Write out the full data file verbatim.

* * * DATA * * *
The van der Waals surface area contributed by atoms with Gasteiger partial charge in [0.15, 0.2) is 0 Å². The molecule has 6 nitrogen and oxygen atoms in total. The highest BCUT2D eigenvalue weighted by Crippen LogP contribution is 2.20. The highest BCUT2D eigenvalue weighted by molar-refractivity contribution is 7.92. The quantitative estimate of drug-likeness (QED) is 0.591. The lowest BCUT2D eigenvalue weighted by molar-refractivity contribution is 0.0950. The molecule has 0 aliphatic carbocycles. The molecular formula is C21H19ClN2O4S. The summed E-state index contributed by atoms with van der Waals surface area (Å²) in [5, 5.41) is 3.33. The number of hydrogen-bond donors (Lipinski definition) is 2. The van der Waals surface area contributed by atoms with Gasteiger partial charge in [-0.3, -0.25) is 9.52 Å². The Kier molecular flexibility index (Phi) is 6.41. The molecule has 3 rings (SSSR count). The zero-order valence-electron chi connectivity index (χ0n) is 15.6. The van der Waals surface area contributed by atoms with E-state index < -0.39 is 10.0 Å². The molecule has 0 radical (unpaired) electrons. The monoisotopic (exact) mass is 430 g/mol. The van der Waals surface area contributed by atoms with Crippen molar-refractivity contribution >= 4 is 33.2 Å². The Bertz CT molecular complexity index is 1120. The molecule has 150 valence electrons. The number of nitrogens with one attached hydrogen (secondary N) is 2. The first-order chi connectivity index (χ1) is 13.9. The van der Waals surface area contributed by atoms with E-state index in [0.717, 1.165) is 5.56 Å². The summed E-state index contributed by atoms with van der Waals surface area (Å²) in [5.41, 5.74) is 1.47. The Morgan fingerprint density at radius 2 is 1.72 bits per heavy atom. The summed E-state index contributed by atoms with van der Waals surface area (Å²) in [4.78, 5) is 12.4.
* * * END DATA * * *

The van der Waals surface area contributed by atoms with Gasteiger partial charge in [0.15, 0.2) is 0 Å². The molecule has 6 nitrogen and oxygen atoms in total. The highest BCUT2D eigenvalue weighted by Crippen LogP contribution is 2.20. The highest BCUT2D eigenvalue weighted by molar-refractivity contribution is 7.92. The quantitative estimate of drug-likeness (QED) is 0.591. The lowest BCUT2D eigenvalue weighted by molar-refractivity contribution is 0.0950. The molecule has 0 aliphatic carbocycles. The molecular formula is C21H19ClN2O4S. The summed E-state index contributed by atoms with van der Waals surface area (Å²) in [5, 5.41) is 3.33. The number of hydrogen-bond donors (Lipinski definition) is 2. The van der Waals surface area contributed by atoms with Gasteiger partial charge in [-0.3, -0.25) is 9.52 Å². The Kier molecular flexibility index (Phi) is 6.41. The molecule has 3 rings (SSSR count). The zero-order valence-electron chi connectivity index (χ0n) is 15.6. The van der Waals surface area contributed by atoms with E-state index < -0.39 is 10.0 Å². The molecule has 0 radical (unpaired) electrons. The monoisotopic (exact) mass is 430 g/mol. The van der Waals surface area contributed by atoms with Crippen molar-refractivity contribution >= 4 is 33.2 Å². The Bertz CT molecular complexity index is 1120. The molecule has 150 valence electrons. The number of nitrogens with one attached hydrogen (secondary N) is 2. The first-order chi connectivity index (χ1) is 13.9. The van der Waals surface area contributed by atoms with E-state index in [0.717, 1.165) is 5.56 Å². The summed E-state index contributed by atoms with van der Waals surface area (Å²) in [5.41, 5.74) is 1.47. The Morgan fingerprint density at radius 2 is 1.72 bits per heavy atom. The summed E-state index contributed by atoms with van der Waals surface area (Å²) in [4.78, 5) is 12.4.